Seems like a very beginner mistake, but there you go. Now that I have practiced this particular piece of Hogan's method enough that I am reasonable comfortable with it I feel like I don't need to have it be so slow and measured every time I take my left hand grip. I have found that I can know that I am gripping the left hand correctly just by how it looks on the club (left thumb pointed slightly to the left and down the shaft on the top-right hand side of the grip would be the best way I could explain it), I have tested this theory several times by taking my grip in this way and then carefully unwrapping my fingers from around the shaft and examining where the grip is making contact with my left hand, right where Hogan says it needs to if you examine the illustrations.

One early observation from a real newbie at this game. I don't have alot to offer in the ways of advise, but I can offer my observations that I make as I endeavor to build a decent golf swing.

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I find that I pick up something different every time I open the book. I got it at Barnes and Noble (paper back), don't remember what I paid but it was not much.  I also want to take a look at Harvey Pennicks "Little Red Book" and Jack's"Golf My way".

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Originally Posted by Hacker James

I find that I pick up something different every time I open the book. I got it at Barnes and Noble (paper back), don't remember what I paid but it was not much.  I also want to take a look at Harvey Pennicks "Little Red Book" and Jack's"Golf My way".

Thanks Hacker James!

Originally Posted by bddarnell

the V from my thumb and forefinger was certainly not pointing to my chin.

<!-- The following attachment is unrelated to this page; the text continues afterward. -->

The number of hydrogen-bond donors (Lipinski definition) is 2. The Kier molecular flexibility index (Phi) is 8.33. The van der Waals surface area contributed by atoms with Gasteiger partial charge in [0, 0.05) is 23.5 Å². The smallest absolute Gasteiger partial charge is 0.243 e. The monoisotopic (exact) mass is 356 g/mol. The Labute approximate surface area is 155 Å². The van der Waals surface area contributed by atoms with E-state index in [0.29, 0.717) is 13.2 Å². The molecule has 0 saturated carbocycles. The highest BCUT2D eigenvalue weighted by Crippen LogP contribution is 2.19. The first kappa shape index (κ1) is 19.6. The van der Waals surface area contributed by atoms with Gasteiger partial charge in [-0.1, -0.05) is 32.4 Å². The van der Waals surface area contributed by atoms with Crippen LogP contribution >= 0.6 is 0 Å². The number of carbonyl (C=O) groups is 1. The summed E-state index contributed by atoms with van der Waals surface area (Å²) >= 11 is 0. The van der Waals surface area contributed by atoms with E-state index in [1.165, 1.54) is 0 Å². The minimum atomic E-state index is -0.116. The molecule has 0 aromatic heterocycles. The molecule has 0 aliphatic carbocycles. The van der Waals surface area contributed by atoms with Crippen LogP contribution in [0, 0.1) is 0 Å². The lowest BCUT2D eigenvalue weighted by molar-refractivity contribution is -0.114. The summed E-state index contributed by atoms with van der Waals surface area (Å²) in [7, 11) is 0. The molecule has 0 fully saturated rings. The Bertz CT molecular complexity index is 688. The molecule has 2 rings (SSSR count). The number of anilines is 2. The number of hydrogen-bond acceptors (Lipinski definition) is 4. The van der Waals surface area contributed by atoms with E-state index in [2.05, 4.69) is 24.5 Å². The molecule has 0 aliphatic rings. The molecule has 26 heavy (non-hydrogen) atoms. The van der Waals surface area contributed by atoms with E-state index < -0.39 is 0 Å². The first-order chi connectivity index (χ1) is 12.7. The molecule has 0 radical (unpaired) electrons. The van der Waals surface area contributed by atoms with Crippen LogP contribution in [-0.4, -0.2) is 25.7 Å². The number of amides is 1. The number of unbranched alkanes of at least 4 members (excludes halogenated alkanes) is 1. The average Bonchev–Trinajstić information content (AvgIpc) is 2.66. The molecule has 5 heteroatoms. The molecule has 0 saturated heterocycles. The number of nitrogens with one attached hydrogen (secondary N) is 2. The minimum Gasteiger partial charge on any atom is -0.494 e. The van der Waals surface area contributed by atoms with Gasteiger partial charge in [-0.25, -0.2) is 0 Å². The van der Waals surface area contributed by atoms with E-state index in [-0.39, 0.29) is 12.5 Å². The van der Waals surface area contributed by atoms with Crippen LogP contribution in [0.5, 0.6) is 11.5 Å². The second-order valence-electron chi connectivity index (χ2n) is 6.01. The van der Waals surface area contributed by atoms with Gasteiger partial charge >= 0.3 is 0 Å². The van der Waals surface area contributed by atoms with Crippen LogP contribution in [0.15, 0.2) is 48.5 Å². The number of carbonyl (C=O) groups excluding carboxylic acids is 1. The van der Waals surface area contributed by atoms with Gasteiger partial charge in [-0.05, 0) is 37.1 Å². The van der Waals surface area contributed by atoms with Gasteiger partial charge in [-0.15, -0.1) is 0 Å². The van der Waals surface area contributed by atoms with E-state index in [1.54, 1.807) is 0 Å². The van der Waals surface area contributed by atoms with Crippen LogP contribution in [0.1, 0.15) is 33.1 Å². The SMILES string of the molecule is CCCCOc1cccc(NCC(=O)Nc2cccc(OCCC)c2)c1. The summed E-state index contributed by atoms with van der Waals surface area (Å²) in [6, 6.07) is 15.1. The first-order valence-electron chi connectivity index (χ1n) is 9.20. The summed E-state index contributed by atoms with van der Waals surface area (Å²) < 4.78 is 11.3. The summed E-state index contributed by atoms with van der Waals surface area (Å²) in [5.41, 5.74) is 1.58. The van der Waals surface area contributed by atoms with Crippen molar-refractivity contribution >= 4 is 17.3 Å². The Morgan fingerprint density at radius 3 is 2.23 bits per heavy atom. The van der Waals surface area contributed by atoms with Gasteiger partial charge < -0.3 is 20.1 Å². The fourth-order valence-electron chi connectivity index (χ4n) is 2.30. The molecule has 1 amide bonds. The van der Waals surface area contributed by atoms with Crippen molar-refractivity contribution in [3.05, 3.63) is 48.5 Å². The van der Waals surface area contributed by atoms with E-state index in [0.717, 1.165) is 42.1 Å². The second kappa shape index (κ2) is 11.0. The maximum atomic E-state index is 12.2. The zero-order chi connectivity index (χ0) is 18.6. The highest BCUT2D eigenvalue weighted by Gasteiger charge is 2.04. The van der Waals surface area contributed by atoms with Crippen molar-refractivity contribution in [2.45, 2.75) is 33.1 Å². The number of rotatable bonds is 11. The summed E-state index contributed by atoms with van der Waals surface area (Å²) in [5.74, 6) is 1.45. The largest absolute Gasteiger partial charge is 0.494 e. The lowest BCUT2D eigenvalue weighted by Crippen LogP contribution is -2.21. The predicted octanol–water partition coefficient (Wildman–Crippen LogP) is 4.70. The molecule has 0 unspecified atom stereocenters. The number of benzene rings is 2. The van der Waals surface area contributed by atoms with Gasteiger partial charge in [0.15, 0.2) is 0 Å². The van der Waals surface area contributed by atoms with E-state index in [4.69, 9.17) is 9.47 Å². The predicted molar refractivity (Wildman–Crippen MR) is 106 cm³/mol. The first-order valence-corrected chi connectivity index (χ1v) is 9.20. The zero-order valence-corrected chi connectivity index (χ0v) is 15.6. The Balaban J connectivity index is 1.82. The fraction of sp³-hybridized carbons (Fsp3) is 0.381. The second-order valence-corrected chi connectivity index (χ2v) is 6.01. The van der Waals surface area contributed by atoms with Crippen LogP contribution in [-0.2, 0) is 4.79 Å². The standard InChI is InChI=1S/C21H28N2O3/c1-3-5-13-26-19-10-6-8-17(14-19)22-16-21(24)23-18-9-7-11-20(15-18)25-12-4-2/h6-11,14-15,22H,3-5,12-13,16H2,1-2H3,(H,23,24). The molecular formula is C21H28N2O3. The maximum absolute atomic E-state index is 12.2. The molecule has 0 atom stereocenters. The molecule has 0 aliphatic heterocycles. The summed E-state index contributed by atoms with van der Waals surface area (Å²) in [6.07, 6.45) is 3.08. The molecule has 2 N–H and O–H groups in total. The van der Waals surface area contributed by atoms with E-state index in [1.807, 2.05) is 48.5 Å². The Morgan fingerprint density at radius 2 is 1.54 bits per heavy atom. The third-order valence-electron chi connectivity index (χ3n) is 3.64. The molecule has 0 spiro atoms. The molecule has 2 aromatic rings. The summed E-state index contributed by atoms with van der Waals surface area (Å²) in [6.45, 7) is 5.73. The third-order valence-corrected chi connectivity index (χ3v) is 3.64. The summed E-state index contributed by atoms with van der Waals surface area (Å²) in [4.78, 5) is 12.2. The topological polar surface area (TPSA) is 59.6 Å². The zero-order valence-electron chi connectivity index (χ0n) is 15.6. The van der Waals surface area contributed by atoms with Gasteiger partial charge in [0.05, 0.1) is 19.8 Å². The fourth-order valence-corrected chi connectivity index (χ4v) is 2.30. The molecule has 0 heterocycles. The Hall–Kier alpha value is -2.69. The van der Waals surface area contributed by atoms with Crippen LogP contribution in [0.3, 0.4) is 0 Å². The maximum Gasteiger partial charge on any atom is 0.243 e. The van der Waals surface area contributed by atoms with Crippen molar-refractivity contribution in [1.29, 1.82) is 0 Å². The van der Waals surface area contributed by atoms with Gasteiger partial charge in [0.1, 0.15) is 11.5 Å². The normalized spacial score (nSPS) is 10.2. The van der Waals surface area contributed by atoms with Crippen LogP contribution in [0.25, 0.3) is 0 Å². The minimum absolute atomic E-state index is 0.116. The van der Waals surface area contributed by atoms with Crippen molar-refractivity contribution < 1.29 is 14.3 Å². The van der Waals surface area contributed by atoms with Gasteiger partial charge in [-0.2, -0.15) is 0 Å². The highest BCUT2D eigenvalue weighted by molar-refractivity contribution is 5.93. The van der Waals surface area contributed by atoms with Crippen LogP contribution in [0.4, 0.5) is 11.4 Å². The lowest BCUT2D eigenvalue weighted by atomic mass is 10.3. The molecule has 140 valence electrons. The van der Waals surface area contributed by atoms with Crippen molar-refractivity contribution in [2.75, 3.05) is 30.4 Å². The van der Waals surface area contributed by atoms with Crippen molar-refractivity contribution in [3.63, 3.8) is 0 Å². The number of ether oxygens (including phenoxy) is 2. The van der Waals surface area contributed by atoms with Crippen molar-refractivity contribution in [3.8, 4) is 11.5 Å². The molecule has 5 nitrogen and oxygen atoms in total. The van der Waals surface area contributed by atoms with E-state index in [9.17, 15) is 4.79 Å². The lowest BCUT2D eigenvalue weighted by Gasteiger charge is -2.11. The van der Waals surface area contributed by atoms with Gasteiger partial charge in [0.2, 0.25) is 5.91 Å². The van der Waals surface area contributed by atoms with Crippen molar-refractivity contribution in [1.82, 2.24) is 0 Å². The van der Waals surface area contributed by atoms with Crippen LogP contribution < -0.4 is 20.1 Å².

I meant to say right eye, not chin, in speaking specifically about my left hand grip. Fingers didn't cooperate with what was in my head. :-)

My attempts to learn to swing like Hogan are in the very early stages. I feel that I have the grip down the best, my stance is decent compared to Hogan, my backswing and downswing are still works in progress.

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yes, that book is addictive.  I was intrigued to the point that when I first started reading it and noted how much detail Hogan went into describing the grip and the importance he attributed to it (arguably so by some instructors today), that I would do as he said and practiced these little things one at a time. I would even lay in bed sometimes practicing the grip over and over. It seems silly now, but the point is to "build" a golf swing where each part interacts with each other in a progressive chain.  I do not espouse everything he said, not for content, but mostly in the manner presented which was not always factual. Wrist supination for one, I agree in principal, just not in definition.

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Note: This thread is 995 days old. We appreciate that you found this thread instead of starting a new one, but if you plan to post here please make sure it's still relevant. If not, please start a new topic. Thank you!